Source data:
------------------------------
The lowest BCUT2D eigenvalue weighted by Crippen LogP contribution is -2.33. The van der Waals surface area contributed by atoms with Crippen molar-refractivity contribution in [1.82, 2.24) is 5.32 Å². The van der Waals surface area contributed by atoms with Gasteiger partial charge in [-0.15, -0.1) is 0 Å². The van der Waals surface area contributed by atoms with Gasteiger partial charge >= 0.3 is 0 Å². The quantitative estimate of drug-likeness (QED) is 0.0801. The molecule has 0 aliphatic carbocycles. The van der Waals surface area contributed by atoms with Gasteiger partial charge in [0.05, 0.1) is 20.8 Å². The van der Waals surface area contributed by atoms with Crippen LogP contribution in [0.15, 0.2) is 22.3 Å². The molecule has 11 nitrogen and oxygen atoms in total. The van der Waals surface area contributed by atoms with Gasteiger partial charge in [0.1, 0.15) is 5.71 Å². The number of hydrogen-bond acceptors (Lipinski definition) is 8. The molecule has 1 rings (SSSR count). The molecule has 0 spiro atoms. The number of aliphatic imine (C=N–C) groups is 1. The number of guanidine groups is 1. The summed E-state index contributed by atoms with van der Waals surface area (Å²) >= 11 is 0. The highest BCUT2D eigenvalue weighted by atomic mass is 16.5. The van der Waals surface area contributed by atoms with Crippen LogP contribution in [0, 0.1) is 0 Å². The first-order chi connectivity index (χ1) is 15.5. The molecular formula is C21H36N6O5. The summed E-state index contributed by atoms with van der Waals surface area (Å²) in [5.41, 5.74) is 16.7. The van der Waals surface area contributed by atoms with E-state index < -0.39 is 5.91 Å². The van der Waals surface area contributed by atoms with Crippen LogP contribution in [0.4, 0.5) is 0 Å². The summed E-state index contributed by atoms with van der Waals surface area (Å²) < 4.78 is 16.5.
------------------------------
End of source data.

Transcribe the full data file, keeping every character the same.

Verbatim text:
The lowest BCUT2D eigenvalue weighted by Crippen LogP contribution is -2.33. The van der Waals surface area contributed by atoms with Crippen molar-refractivity contribution in [1.82, 2.24) is 5.32 Å². The van der Waals surface area contributed by atoms with Gasteiger partial charge in [-0.15, -0.1) is 0 Å². The van der Waals surface area contributed by atoms with Gasteiger partial charge >= 0.3 is 0 Å². The quantitative estimate of drug-likeness (QED) is 0.0801. The molecule has 0 aliphatic carbocycles. The van der Waals surface area contributed by atoms with Gasteiger partial charge in [0.05, 0.1) is 20.8 Å². The van der Waals surface area contributed by atoms with Crippen LogP contribution in [0.15, 0.2) is 22.3 Å². The molecule has 11 nitrogen and oxygen atoms in total. The van der Waals surface area contributed by atoms with Gasteiger partial charge in [0.1, 0.15) is 5.71 Å². The number of hydrogen-bond acceptors (Lipinski definition) is 8. The molecule has 1 rings (SSSR count). The molecule has 0 spiro atoms. The number of aliphatic imine (C=N–C) groups is 1. The number of guanidine groups is 1. The summed E-state index contributed by atoms with van der Waals surface area (Å²) >= 11 is 0. The highest BCUT2D eigenvalue weighted by atomic mass is 16.5. The van der Waals surface area contributed by atoms with Crippen LogP contribution in [0, 0.1) is 0 Å². The first-order chi connectivity index (χ1) is 15.5. The molecular formula is C21H36N6O5. The summed E-state index contributed by atoms with van der Waals surface area (Å²) in [5.41, 5.74) is 16.7. The van der Waals surface area contributed by atoms with E-state index < -0.39 is 5.91 Å². The van der Waals surface area contributed by atoms with Crippen LogP contribution in [0.4, 0.5) is 0 Å². The summed E-state index contributed by atoms with van der Waals surface area (Å²) < 4.78 is 16.5.